Blast from the past - Tikka/Valmet 412/512
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- Last updated: 23/03/2018
This gun is like no other, as it can morph from a double barrelled over/under shotgun to a double rifle and then to a combination rifle/ shotgun with just the change of a set of new barrels. Ever popular on the continent, this style of gun has not yet found its niche here, but the Tikka/Valmet has a lot to offer the British shooter. I remember the old advertising for these guns in Guns and Ammo magazines from the 70s, advertised as ‘all the gun you need to own’; Valmet’s claim was actually pretty close to being true.
The Valmet firm has a long history of firearms manufacturer and was established in 1926 in the town of Jyvaskla in Finland and was famous for the 412-shooting system. You have a pretty typical monobloc shotgun chassis, like a 12g over and under design but with the ability to change from 12-gauge barrels to combination barrels i.e. shotgun top and rifled barrel below, or as a double rifle configuration.
In fact, there have been more than 30 combinations of barrels sets; thus, their claims as a ‘do anything gun’ are wholly justified, as the same chassis and forend are utilised for any of the barrel choices. You therefore can have one gun with a common chassis for use as a rough, game shotgun or wildfowler and then a double rifle for stalking or driven game and a combination for rough shooting, with also the ability to conveniently take foxes or deer dependent on calibre. What’s not to like?
The Valmet was a popular model in Europe and also in America, funny enough, and it slowly evolved from the 412 to the 412S and then was bought out by Tikka rifle works with Sako in control and then became the Tikka 512 model. Finally, when production went to Italy it was part of the Finnclassic range.
The Valmet has a classic over/ under shotgun profile, using a monobloc chassis locking system to engage and lock the barrels with a forward pivot pin. This system is very strong and easily copes with the pressures exerted on it, even from the largest rifle calibre used; in this case 9.3x74R and the side walls are equally thick.
Although some models did come equipped with a double trigger system, most were supplied with a single trigger, combined with a barrel selector. This is a small button in the trigger blade itself that when pushed to left or right it will choose either the top or bottom barrel and is very fast and conveniently placed.
The trigger is also mechanical in operation and does not rely on the recoil of the first shot to set the trigger sear of the second barrel. This is highly important, especially when shooting with double rifle barrels, as it means that if the first shot fails to go off, the second barrel can be instantly fired by just pulling the trigger again. If something is charging at you, that’s very reassuring! Inertia trigger systems cannot do this.
The barrels are opened with the traditional top lever operated with the thumb and closes using a top cover very much like that from a Remington 3200 shotgun. Just behind the automatic setting sliding safety are two pop up buttons that show if either of the barrels have been fired or not; raised- not fired, lowered- fired.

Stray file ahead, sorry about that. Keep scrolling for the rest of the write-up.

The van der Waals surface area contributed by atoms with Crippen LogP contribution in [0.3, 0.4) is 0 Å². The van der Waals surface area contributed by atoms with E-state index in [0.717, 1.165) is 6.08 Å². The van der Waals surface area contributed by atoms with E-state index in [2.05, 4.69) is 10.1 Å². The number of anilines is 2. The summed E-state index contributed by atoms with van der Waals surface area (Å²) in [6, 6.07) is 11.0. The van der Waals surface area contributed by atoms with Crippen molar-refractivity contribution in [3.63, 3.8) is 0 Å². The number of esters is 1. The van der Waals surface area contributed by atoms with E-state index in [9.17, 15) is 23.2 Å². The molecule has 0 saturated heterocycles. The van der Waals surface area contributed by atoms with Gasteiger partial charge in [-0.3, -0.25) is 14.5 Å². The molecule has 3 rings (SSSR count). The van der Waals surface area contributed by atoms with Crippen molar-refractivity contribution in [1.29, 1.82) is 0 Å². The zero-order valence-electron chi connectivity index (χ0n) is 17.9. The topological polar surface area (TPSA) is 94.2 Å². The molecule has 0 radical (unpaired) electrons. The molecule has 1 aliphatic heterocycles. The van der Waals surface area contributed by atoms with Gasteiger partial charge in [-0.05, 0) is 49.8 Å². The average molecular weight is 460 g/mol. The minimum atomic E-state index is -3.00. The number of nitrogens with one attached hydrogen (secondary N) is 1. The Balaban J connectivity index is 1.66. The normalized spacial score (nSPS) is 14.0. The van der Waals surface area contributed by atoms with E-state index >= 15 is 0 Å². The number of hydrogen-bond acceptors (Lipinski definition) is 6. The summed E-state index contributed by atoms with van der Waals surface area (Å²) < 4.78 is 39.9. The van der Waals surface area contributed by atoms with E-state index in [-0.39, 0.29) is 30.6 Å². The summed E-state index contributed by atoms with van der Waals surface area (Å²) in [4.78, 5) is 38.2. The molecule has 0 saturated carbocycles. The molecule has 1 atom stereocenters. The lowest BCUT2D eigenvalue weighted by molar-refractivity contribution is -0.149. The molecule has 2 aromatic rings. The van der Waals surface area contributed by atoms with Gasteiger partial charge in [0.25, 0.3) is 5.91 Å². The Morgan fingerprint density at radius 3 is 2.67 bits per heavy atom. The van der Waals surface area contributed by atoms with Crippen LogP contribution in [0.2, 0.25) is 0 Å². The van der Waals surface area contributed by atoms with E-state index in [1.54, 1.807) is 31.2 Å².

The stock has had various guises from a classic form or with a Monte Carlo cheekpiece and has been offered in tough synthetic finish or traditional oil. The Monte Carlo version is by far the most popular.
The Walnut forend is common to any of the barrel combinations you wish to use and is attached with a simple under lever catch system. The barrel and action finish was originally a deep blue but on newer models can be nickel finished, stainless or combination of the two.
The barrels are 12-gauge (20-bore was offered for a short time) and can be fixed choke or more recently multi choked, with barrel lengths of 26-, 28- or 30-inch.
The combination barrel sets have a three-inch chambered 12-gauge barrel, with improved modified choke of 24-inches, with a vented rib cross-filed to reduce glare and with a folding rear sight and dovetails to mount a scope if required. This barrel sits above the rifle barrel that could be had in .222, .308, .30- 06 or 9.3x74R; there is a barrel regulation system that allows the point of impact to be changed.
This is important, especially on the double rifle configuration, where at the muzzle there is a sliding wedge that adjusts for lateral movement and half way down the barrels is a sliding and lockable wedge that dictates vertical dispersion. In this way, you can get both barrels to shoot to point of aim using a variety of ammunition. Typical calibres available as double barrel sets are .308, .30-06, 7.62x54R, 9.3x94R, although others have been made.
As a compact, 40-inches overall length typical hunting arm, the Valmet 412 shooting system is very unique and actually a highly practical gun; I used to own a .30-06 version, can I have it back please!
Sights were usually a double bead on the shotgun barrels and then a simple fore-sight with folding rear sight on the combination and double rifle barrels. These were simple units but fine for the close-range use on boar or deer in heavy cover.
All barrels had dovetails at the rear for scope mounting, which was great, as I used a one-piece Valmet mount that clamped on with one Q/D screw and was sighted for the top barrel at 100-yards. Take it off and then both barrels on the open sights were dead on at 60-yards.
These rifle/shotguns really handle well, due to the very shotgun type styling and has a good weight of 8.5lbs in the double rifle guise and 7.25lbs in 12-gauge barrels fitted.
Priced second-hand from £500 for shotgun barrels to £850 double rifles, how many guns can shoot pigeon in the morning, a wild boar at lunch, a deer in the afternoon and fox at dusk? The Valmet can and very well too!
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